Edited by Hoary
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Don't blame the product if you can't read the manual.


Dang IVxIV, you are a bit critical of me aren't you? You are assuming I haven't read the manual or I cannot read at all. I've read the manual several times over with the same result. The iFinder does an ok job of locating co-ords, as I already said, but the manual is incomplete and hard to follow. A friend of mine and I bought the same unit at the same time and he has the same complaint. My opinion of Lowrance, to which I am entitled, is that they should stick to making so-so fish finders.


I've narrowed down my selection for a new unit to the Garmin 60CS or the 76CS. I'll probably go with the 60CS as I don't think the extra cost for the 76CS is warranted by the upgrade in memory and the factory loaded automap. According to their product comparison, these are the only difference in the two units.


Any comments on the 60CS or 76CS would be apprecaited. Unsubstantiated comments on my ability to read and comprehend are not welcome.


On that note, does anyone have any suggestions on where to purchase? I've seen up to $100.00 worth of rebates offered and wondered if anyone knew of a better deal.



Thank you.

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I would agree with most of what is posted so far. Garmin and Magellan are the "Big Dogs" of the market. Both make excellent units, in general. Both have had their share of good and bad ideas.


Lowrance is new and going through growing pains. I like the idea that they implemented a storage card idea on some units, but hiding it behind the batteries is awkward, at best. I know this was done to keep the unit waterproof, but still not the best possible execution.


I am a PDA man, myself. I love having digital maps and satellite photos readily available, but the battery life hurts.


Really, it comes down to what unit is most comfortable for you. The only way to find out is to find a store with a wide variety and play with them until they chase you out. :unsure:

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dadgum! I love my iFinder!!! It has over 700 hours of use without any problems. I'll admit the manual isn't the best, but I still rate the iFinder as the best value in GPSr's. Bar none!!! Lowrance doesn't sacrifice anything for a great price. Maybe the other manufacturers take advantage of the prevailing herd mentality. Basically one spends a lot on marketing (and you pay for it) and one doesn't.


To anyone else out there who has trouble with their iFinder; please post your concerns here. (Or better yet, go to the aforementioned Yahoo Group). This is what forums are all about. Don't brood for months then blast some pithy condemnation of a great product without really trying to solve your dissatisfaction. :unsure:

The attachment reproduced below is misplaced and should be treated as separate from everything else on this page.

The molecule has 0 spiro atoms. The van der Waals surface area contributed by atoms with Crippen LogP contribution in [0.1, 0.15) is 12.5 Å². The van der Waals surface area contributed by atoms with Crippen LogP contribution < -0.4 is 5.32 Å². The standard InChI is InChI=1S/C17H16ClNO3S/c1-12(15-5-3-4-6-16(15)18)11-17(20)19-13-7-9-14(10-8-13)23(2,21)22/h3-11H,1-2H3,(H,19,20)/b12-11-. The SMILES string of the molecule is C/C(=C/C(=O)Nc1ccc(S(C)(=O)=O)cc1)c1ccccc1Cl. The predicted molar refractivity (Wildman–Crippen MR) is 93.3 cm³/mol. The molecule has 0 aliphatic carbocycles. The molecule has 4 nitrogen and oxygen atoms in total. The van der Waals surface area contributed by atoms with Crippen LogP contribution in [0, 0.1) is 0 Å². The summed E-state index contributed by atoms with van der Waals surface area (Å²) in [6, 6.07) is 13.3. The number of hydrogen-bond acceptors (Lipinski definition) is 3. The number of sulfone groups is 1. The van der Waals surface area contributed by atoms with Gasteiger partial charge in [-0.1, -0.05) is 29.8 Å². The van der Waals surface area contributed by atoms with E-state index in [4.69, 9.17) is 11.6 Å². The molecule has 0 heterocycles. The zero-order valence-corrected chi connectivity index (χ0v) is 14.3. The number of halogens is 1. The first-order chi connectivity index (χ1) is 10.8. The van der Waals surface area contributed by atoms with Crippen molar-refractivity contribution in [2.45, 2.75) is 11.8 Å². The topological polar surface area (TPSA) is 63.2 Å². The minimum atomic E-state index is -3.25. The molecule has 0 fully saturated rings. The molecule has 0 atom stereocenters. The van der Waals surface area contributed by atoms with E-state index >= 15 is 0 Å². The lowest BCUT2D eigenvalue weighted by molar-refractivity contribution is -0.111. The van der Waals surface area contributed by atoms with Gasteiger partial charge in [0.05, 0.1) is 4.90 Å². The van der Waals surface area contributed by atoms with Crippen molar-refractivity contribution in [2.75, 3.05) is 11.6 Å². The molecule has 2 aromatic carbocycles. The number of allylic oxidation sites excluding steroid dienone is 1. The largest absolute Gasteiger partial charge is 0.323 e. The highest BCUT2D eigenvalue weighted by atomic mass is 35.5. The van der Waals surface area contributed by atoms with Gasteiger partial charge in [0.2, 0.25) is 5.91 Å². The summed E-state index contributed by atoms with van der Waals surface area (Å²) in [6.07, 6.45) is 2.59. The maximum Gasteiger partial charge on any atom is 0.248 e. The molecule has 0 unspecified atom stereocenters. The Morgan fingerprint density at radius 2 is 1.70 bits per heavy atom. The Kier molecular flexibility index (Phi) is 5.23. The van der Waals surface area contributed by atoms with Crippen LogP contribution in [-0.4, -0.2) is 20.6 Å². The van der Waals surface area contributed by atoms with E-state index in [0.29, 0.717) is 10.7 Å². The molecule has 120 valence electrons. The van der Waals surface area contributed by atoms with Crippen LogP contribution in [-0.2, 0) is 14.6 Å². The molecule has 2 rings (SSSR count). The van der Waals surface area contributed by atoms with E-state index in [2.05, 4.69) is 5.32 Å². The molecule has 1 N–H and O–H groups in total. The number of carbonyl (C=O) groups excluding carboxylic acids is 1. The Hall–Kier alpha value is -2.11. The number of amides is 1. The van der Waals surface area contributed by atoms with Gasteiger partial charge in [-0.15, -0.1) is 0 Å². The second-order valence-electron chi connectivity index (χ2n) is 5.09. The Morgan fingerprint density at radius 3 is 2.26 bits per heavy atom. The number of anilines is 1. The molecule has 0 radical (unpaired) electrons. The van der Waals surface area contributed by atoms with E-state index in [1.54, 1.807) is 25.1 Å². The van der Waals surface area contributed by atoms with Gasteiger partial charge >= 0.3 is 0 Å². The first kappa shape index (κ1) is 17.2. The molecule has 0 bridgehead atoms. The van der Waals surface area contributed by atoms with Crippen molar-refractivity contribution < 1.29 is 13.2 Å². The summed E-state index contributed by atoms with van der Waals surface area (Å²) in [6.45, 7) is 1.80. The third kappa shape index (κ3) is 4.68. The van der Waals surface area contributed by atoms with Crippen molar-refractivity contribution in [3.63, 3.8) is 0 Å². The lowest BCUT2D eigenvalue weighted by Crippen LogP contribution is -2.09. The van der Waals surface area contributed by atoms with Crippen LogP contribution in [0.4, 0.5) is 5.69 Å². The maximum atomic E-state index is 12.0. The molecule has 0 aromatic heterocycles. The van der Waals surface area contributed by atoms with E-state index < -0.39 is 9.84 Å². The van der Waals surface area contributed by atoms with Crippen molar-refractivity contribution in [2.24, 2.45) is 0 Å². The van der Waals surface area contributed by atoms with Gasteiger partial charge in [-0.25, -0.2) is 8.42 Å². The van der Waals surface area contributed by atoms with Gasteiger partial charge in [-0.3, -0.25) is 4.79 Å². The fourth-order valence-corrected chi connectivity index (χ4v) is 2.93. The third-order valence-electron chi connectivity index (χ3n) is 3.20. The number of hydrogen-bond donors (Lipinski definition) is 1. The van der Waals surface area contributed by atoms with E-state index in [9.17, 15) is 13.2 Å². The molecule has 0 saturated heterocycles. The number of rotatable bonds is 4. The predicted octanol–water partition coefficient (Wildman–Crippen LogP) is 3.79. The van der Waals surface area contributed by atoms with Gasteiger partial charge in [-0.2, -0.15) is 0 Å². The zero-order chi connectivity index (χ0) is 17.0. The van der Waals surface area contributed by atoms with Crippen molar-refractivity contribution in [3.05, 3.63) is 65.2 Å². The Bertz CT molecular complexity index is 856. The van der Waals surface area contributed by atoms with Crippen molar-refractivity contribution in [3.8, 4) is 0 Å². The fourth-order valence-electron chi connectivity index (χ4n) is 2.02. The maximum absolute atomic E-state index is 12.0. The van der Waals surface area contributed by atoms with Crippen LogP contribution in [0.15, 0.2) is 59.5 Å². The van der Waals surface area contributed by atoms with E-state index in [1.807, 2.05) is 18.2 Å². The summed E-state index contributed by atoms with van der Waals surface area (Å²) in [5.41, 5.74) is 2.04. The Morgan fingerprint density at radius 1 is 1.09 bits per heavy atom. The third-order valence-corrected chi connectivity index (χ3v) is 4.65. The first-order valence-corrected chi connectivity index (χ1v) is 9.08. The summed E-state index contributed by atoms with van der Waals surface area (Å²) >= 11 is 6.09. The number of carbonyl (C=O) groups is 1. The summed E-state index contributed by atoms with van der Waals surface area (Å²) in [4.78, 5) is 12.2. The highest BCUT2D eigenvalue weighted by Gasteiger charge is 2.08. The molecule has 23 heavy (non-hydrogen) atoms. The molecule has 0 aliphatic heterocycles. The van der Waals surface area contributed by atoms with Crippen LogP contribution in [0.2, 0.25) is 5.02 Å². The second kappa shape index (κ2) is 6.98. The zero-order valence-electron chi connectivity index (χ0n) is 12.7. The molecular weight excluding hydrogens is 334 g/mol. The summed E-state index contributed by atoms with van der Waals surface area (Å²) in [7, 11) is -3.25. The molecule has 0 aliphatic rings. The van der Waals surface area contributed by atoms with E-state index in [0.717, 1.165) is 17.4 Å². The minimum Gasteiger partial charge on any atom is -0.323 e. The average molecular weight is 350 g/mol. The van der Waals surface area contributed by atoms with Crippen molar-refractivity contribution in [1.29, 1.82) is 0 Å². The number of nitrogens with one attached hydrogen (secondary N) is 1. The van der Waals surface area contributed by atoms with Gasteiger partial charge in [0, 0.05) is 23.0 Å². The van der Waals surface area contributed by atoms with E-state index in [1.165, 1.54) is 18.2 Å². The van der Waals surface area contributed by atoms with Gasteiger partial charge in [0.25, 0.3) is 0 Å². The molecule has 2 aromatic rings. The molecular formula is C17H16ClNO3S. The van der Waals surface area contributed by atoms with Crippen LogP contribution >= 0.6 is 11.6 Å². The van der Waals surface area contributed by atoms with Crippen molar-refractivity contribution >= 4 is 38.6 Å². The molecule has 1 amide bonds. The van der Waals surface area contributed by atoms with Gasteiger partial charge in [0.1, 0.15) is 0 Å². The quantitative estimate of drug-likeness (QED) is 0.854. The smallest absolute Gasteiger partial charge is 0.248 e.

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I have experience with many Garmins and Magellans:


Tracklogging at walking speeds: Only with newer Garmins.

Tracklogging at faster speeds: Garmin and Magellan.

GPS Trip Computer: Only with Garmins.

Topo on GPS: Only on Magellan.

Sunrise/set screen: Most accurate on a Magellan when checking locations outside your timezone.

GPS screen captures: Only with Garmins


I don't like the copy protection NavTeq is forcing on Magellan where you must always have the NavTeq CD-Rom in the Drive to use the software on your PC, since I like having both of my CD-Rom Drives for Street Atlas and Flight Simulator.

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Sorry TerraTrackers, I didn't mean for my reply to sound like a jab at you.


I just gathered from your note.. You became frustrated reading the "poorly written" iFinder manual so you decided to learn to operate the GPSr directly, and while punching buttons you find a speedometer screen that doesn't appear anywhere in the manual. You e-mail Lowrance, asking them (amongst other things?) how to access a screen that doesn't officially exist, and get no reply.. and finally declare the GPSr, the Manual, and Lowrance in general, to be worthless. Is this the essence?


You're absolutely entitled to your opinion about Lowrance. I just hope it's based on actual facts. But finding an "undocumented" screen, and not liking the layout of the manual are the only things you complain about. Like reidster has mentioned, please ask any question about the GPSr here that you have, and we'd be more than happy to try & assist. And if you decide to toss it away & switch brands then that's your choice too. Best of luck whichever way you go :unsure: